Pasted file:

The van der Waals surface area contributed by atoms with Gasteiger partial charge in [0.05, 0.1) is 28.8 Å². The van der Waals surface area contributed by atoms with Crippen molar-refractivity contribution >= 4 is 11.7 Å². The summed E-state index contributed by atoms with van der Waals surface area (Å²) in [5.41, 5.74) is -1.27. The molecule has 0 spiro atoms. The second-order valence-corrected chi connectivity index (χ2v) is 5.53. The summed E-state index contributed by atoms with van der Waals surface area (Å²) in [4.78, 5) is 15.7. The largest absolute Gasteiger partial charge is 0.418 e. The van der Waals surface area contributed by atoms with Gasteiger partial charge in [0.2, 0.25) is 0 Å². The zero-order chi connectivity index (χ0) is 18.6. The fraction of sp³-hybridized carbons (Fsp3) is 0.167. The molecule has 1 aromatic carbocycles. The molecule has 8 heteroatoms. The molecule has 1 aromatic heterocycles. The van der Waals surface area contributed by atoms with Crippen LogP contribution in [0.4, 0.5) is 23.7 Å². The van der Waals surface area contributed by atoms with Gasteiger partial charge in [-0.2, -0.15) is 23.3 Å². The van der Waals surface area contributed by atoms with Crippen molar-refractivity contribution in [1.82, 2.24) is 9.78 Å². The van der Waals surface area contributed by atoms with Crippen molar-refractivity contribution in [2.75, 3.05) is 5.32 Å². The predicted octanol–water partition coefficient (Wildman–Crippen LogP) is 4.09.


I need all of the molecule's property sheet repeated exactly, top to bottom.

The van der Waals surface area contributed by atoms with Gasteiger partial charge in [0.05, 0.1) is 28.8 Å². The van der Waals surface area contributed by atoms with Crippen molar-refractivity contribution >= 4 is 11.7 Å². The summed E-state index contributed by atoms with van der Waals surface area (Å²) in [5.41, 5.74) is -1.27. The molecule has 0 spiro atoms. The second-order valence-corrected chi connectivity index (χ2v) is 5.53. The summed E-state index contributed by atoms with van der Waals surface area (Å²) in [4.78, 5) is 15.7. The largest absolute Gasteiger partial charge is 0.418 e. The van der Waals surface area contributed by atoms with Gasteiger partial charge in [0.2, 0.25) is 0 Å². The zero-order chi connectivity index (χ0) is 18.6. The fraction of sp³-hybridized carbons (Fsp3) is 0.167. The molecule has 1 aromatic carbocycles. The molecule has 8 heteroatoms. The molecule has 1 aromatic heterocycles. The van der Waals surface area contributed by atoms with Crippen LogP contribution in [0.4, 0.5) is 23.7 Å². The van der Waals surface area contributed by atoms with Gasteiger partial charge in [-0.2, -0.15) is 23.3 Å². The van der Waals surface area contributed by atoms with Crippen molar-refractivity contribution in [1.82, 2.24) is 9.78 Å². The van der Waals surface area contributed by atoms with Crippen molar-refractivity contribution in [2.75, 3.05) is 5.32 Å². The predicted octanol–water partition coefficient (Wildman–Crippen LogP) is 4.09.